Thursday 15 June 2023

42nd Street - Review

Sadler's Wells Theatre, London


Music by Harry Warren
Lyrics by Al Dubin
Book by Michael Stewart and Mark Bramble
Directed by Jonathan Church

Nicole-Lily Baisden and the company of 42nd Street

Arriving at Sadler’s Wells for a month’s residency, Jonathan Church’s touring production of 42nd Street is an immaculately delivered five-star delight.

The fabled story of chorus girl Peggy Sawyer who gets her lucky break in a Broadway show when leading lady Dorothy Brock sustains an equally unlucky break to her ankle, is as old as the hills and as corny too. For such a yarn to suspend the disbelief of a hackneyed modern audience demands perfection from its performers - and Church, with choreographer Bill Deamer does just that, coaxing magical voice and footwork from across his company.

Nicole-Lily Baisden is Peggy. Outstanding in the recent Barbican-based Anything Goes, Baisden’s star now shines even more brilliantly. She captures Peggy’s initial frail vulnerability, and with a combination of her beautiful singing and mesmerising tap-dance skill, takes the audience with her on her fairy-tale journey.

Adam Garcia headlines as Julian Marsh, the demanding director of Pretty Lady, 42nd Street’s ‘show within a show’. Garcia’s musical theatre credentials are impeccable and he is compelling in both song and dance. As the villain of the piece (albeit with an ultimate heart of gold) Ruthie Henshall is similarly outstanding as Dorothy Brock with Henshall's singing, notably in I Only Have Eyes For You, proving a spine-tingling treat.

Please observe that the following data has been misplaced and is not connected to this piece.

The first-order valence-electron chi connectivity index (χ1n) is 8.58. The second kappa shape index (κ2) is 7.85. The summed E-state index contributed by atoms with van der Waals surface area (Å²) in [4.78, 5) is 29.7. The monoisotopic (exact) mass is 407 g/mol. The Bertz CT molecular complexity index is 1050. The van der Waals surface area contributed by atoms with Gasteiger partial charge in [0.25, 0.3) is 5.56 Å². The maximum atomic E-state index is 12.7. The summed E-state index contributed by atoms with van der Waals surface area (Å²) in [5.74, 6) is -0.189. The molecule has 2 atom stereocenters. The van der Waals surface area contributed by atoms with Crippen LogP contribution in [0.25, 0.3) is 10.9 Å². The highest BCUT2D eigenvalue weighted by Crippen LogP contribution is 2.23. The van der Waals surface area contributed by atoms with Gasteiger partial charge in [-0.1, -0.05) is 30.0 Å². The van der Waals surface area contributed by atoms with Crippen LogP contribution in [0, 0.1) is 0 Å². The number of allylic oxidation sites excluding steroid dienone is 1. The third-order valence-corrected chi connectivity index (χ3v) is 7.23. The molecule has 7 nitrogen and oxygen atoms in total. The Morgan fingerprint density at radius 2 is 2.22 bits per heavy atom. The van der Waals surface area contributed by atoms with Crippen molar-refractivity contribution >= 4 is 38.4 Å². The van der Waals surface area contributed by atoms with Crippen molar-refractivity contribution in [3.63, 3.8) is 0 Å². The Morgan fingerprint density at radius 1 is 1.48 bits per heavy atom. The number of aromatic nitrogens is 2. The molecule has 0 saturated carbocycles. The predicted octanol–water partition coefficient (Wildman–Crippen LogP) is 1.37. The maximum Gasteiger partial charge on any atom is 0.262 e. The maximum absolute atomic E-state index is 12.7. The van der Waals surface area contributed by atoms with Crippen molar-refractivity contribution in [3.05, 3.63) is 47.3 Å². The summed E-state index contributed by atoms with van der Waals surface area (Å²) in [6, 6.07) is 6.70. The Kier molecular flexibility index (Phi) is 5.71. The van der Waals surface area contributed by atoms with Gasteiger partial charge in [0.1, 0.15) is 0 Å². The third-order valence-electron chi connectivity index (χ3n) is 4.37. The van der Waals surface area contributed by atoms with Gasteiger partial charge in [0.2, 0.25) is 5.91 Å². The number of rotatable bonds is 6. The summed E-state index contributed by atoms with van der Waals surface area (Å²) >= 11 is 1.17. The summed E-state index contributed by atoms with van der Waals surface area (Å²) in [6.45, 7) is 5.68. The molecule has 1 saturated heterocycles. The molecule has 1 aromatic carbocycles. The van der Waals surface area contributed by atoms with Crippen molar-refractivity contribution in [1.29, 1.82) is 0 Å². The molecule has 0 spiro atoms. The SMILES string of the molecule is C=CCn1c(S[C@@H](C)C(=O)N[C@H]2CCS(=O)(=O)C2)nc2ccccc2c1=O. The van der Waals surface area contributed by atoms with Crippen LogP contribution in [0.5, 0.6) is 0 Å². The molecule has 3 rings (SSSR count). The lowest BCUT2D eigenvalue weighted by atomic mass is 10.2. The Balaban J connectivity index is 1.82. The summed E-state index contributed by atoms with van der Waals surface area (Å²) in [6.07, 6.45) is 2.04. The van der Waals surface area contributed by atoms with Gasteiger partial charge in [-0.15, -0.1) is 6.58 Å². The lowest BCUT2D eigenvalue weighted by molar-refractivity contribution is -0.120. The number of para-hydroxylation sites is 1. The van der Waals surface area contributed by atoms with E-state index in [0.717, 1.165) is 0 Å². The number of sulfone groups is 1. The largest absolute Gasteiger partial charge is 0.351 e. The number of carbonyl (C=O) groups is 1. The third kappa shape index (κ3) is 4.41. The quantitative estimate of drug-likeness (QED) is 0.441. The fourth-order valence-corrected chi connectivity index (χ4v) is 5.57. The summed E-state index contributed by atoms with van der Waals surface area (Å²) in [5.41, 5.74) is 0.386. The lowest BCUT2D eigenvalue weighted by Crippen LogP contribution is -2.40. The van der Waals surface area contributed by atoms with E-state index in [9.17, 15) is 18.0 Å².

The shows comedy lines demand assured timing and confidence in their delivery. Les Dennis leads the line of featured performers carrying this responsibility and although Dennis’ remarkable background in stand-up and TV comedy gives him a raft of experience, he is a magnificent trouper who never overshadows Anthony Ofoegbu and Josefina Gabrielle in their contributions to the show’s gag content. Gabrielle also delivers moments of sung perfection in her role.

This is a production designed for the road with Robert Jones’ sets and Jon Driscoll’s projections providing a fine backdrop to the evening. If there is one small flaw it is that the ensemble is smaller than the script demands - but if the producers have understandably had to cut back on quantity, they score full marks for their show’s quality. The show’s music however sounds as if no expense has been spared with Jennifer Whyte’s 14-piece band making glorious work of Harry Warren’s classic melodies.

Shuffle off to Sadler’s Wells or catch the show touring until the Autumn. Either way, this take on 42nd Street makes for a fabulous night at the theatre.

Runs until 2nd July and then on tour
Photo credit: Johan Persson

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